This week’s Boston Phoenix cover story — Hunting the Craigslist Killer: An Untold Detective Story from the Digital Frontier — would not have been possible without access to a huge trove of case files released by the Boston Police Department. Many of those documents have never been made public — until now. As a kind of online appendix to the article, we’re publishing over a dozen documents from the file, ranging from transcripts of interviews to the subpoenas that investigators obtained from the tech companies that helped them track the killer’s digital fingerprints. We’ve also published the crime scene photos and uploaded recordings made by investigators as they interviewed the killer, Philip Markoff, and others involved in the case.
One of the most fascinating documents we came across was the BPD’s subpoena of Philip Markoff’s Facebook information. It’s interesting for a number of reasons — for one thing, Facebook has been pretty tight-lipped about the subpoena process, even refusing to acknowledge how many subpoenas they’ve served. Social-networking data is a contested part of a complicated legal ecosystem — in some cases, courts have found that such data is protected by the Stored Communications Act.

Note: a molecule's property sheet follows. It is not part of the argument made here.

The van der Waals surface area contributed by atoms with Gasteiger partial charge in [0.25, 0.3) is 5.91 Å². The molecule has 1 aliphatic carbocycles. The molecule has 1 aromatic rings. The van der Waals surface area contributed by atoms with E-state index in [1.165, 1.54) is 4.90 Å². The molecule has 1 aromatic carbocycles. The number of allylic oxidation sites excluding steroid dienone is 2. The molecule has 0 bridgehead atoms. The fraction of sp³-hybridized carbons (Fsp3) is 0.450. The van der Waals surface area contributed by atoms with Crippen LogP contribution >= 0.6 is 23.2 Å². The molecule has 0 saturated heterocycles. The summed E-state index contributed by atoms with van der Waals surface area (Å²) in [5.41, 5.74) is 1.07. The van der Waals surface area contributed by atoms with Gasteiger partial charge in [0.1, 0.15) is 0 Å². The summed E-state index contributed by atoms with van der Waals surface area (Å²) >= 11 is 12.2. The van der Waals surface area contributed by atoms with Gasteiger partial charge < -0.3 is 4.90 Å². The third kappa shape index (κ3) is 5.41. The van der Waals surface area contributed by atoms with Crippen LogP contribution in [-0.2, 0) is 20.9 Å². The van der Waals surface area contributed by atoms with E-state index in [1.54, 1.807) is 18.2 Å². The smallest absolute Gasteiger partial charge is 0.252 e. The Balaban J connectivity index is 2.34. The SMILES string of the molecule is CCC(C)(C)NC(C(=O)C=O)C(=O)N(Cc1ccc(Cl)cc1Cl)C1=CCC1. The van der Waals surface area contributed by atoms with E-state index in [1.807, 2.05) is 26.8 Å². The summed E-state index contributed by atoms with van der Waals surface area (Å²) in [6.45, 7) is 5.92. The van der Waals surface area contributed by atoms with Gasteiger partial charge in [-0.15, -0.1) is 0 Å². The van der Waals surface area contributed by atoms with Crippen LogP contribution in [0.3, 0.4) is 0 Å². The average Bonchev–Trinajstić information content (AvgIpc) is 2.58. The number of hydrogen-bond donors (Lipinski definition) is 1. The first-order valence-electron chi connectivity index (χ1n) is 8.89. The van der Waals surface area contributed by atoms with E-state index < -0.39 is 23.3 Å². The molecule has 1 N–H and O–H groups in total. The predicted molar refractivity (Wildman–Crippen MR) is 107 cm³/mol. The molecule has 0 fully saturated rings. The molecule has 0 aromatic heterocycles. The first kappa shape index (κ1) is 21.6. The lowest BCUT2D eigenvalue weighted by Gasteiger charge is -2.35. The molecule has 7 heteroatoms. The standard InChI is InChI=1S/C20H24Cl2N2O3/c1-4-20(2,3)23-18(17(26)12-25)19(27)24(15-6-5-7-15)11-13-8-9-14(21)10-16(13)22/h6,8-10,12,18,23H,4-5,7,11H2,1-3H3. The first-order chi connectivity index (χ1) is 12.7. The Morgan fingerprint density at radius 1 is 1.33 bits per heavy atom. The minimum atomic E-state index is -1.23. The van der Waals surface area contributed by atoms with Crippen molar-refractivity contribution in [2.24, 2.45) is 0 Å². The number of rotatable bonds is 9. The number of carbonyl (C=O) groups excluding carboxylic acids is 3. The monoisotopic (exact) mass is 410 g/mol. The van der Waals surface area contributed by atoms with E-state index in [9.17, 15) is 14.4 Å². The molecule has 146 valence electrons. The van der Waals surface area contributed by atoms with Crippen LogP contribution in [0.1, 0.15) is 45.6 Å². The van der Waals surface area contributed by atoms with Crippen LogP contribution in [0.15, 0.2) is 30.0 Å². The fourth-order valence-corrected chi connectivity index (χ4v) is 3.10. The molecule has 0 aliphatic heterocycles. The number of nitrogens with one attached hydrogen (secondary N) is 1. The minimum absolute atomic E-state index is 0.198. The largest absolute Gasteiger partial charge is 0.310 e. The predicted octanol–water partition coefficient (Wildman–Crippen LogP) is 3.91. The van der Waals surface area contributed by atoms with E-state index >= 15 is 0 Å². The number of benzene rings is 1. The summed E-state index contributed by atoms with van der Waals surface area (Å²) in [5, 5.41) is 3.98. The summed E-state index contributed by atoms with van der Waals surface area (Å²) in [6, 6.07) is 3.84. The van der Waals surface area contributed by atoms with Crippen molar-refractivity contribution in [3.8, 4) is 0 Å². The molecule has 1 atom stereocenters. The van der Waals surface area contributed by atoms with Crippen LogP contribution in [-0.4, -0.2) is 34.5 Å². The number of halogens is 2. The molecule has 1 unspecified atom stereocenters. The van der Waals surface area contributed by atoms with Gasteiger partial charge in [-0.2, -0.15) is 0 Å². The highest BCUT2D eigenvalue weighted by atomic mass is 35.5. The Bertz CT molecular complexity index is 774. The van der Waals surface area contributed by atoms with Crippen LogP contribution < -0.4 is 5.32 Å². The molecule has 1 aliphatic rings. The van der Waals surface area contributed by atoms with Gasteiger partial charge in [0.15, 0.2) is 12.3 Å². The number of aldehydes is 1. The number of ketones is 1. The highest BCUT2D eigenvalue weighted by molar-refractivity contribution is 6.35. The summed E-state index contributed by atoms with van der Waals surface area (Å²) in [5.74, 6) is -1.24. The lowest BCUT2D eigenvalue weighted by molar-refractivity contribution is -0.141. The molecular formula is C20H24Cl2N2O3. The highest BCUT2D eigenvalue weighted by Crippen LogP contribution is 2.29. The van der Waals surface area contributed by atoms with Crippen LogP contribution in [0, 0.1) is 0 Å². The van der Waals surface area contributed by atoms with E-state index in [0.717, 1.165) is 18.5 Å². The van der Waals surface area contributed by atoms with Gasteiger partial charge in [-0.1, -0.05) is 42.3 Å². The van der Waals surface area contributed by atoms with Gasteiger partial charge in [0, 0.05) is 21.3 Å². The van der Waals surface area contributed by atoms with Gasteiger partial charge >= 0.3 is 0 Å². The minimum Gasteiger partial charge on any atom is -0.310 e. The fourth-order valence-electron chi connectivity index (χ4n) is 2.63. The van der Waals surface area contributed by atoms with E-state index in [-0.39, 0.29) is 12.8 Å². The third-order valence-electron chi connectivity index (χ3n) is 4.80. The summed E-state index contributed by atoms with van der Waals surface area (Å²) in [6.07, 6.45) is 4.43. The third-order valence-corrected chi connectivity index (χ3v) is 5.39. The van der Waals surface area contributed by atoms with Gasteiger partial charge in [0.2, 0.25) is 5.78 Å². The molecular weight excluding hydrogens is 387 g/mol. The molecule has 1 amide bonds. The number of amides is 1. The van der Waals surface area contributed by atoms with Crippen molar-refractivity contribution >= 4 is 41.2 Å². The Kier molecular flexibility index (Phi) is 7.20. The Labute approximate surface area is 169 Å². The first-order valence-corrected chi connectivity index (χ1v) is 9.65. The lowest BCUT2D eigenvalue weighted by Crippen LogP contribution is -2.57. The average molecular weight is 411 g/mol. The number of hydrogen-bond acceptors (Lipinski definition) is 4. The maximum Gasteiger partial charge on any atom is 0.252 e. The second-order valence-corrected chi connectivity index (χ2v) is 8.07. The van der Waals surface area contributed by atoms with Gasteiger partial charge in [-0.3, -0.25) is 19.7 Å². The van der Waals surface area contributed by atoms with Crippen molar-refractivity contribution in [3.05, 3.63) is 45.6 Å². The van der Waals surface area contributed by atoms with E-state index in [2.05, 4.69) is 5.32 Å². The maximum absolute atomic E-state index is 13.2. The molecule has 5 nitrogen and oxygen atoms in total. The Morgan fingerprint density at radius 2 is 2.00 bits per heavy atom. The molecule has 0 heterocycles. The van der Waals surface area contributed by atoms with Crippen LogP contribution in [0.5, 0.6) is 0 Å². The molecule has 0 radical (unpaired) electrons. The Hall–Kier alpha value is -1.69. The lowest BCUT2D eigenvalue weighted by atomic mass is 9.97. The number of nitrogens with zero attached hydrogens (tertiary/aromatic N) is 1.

In fact, we’d never seen an executed Facebook subpoena before — but here we have one, including the forms that Boston Police filed to obtain the information, and the printed (on paper!) response that Facebook sent back, which includes text printouts of Markoff’s wall posts, photos he uploaded as well as photos he was tagged in, a comprehensive list of friends with their Facebook IDs (which we’ve redacted), and a long table of login and IP data.
This document was publicly released by Boston Police as part of the case file. In other case documents, the police have clearly redacted sensitive information. And while the police were evidently comfortable releasing Markoff’s unredacted Facebook subpoena, we weren’t. Markoff may be dead, but the very-much-alive friends in his friend list were not subpoenaed, and yet their full names and Facebook ID’s were part of the document. So we took the additional step of redacting as much identifying information as we could — knowing that any redaction we performed would be imperfect, but believing that there’s a strong argument for distributing this, not only for its value in illustrating the Markoff case, but as a rare window into the shadowy process by which Facebook deals with law enforcement.
As far as we can tell, nobody’s ever seen what one of these looks like — and we’re hoping the social media, law, and privacy experts out there can glean insight from it:
[Update: By popular request, attempting a non-flash version here]
USE THIS LINK TO SEE DOCUMENTS IN FULL